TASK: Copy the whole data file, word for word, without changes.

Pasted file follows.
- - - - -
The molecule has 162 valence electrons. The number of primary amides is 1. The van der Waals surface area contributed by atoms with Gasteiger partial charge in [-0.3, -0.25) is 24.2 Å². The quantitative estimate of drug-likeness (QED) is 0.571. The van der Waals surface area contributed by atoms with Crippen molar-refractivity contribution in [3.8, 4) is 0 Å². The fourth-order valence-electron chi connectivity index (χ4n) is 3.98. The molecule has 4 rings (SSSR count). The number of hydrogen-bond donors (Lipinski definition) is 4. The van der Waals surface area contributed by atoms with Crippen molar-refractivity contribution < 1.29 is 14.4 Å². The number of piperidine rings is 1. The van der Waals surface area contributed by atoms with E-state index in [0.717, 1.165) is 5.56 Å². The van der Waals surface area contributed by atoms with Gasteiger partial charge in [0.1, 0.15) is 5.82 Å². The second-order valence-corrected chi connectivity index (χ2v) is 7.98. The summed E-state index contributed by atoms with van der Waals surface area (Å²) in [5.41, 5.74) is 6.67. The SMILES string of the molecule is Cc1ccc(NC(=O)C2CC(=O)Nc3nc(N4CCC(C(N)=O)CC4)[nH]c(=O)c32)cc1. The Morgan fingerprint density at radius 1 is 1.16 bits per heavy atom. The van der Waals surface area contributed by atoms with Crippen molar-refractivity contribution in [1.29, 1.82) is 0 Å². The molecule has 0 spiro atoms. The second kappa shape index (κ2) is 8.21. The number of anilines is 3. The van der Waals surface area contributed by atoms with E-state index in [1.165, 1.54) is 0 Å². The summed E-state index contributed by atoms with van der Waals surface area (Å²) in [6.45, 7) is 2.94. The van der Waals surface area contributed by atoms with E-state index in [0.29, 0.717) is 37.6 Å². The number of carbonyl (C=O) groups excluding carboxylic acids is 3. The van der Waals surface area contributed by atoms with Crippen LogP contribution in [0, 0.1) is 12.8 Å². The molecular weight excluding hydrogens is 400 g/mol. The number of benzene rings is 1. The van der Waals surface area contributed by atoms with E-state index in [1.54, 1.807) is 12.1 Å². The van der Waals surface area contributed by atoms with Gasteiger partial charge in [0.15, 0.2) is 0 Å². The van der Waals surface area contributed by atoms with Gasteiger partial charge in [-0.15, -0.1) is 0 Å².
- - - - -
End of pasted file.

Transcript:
The molecule has 162 valence electrons. The number of primary amides is 1. The van der Waals surface area contributed by atoms with Gasteiger partial charge in [-0.3, -0.25) is 24.2 Å². The quantitative estimate of drug-likeness (QED) is 0.571. The van der Waals surface area contributed by atoms with Crippen molar-refractivity contribution in [3.8, 4) is 0 Å². The fourth-order valence-electron chi connectivity index (χ4n) is 3.98. The molecule has 4 rings (SSSR count). The number of hydrogen-bond donors (Lipinski definition) is 4. The van der Waals surface area contributed by atoms with Crippen molar-refractivity contribution < 1.29 is 14.4 Å². The number of piperidine rings is 1. The van der Waals surface area contributed by atoms with E-state index in [0.717, 1.165) is 5.56 Å². The van der Waals surface area contributed by atoms with Gasteiger partial charge in [0.1, 0.15) is 5.82 Å². The second-order valence-corrected chi connectivity index (χ2v) is 7.98. The summed E-state index contributed by atoms with van der Waals surface area (Å²) in [5.41, 5.74) is 6.67. The SMILES string of the molecule is Cc1ccc(NC(=O)C2CC(=O)Nc3nc(N4CCC(C(N)=O)CC4)[nH]c(=O)c32)cc1. The Morgan fingerprint density at radius 1 is 1.16 bits per heavy atom. The van der Waals surface area contributed by atoms with Crippen molar-refractivity contribution in [1.29, 1.82) is 0 Å². The molecule has 0 spiro atoms. The second kappa shape index (κ2) is 8.21. The number of anilines is 3. The van der Waals surface area contributed by atoms with E-state index in [1.165, 1.54) is 0 Å². The summed E-state index contributed by atoms with van der Waals surface area (Å²) in [6.45, 7) is 2.94. The van der Waals surface area contributed by atoms with E-state index in [0.29, 0.717) is 37.6 Å². The number of carbonyl (C=O) groups excluding carboxylic acids is 3. The van der Waals surface area contributed by atoms with Crippen LogP contribution in [0, 0.1) is 12.8 Å². The molecular weight excluding hydrogens is 400 g/mol. The number of benzene rings is 1. The van der Waals surface area contributed by atoms with E-state index in [1.54, 1.807) is 12.1 Å². The van der Waals surface area contributed by atoms with Gasteiger partial charge in [0.15, 0.2) is 0 Å². The van der Waals surface area contributed by atoms with Gasteiger partial charge in [-0.15, -0.1) is 0 Å².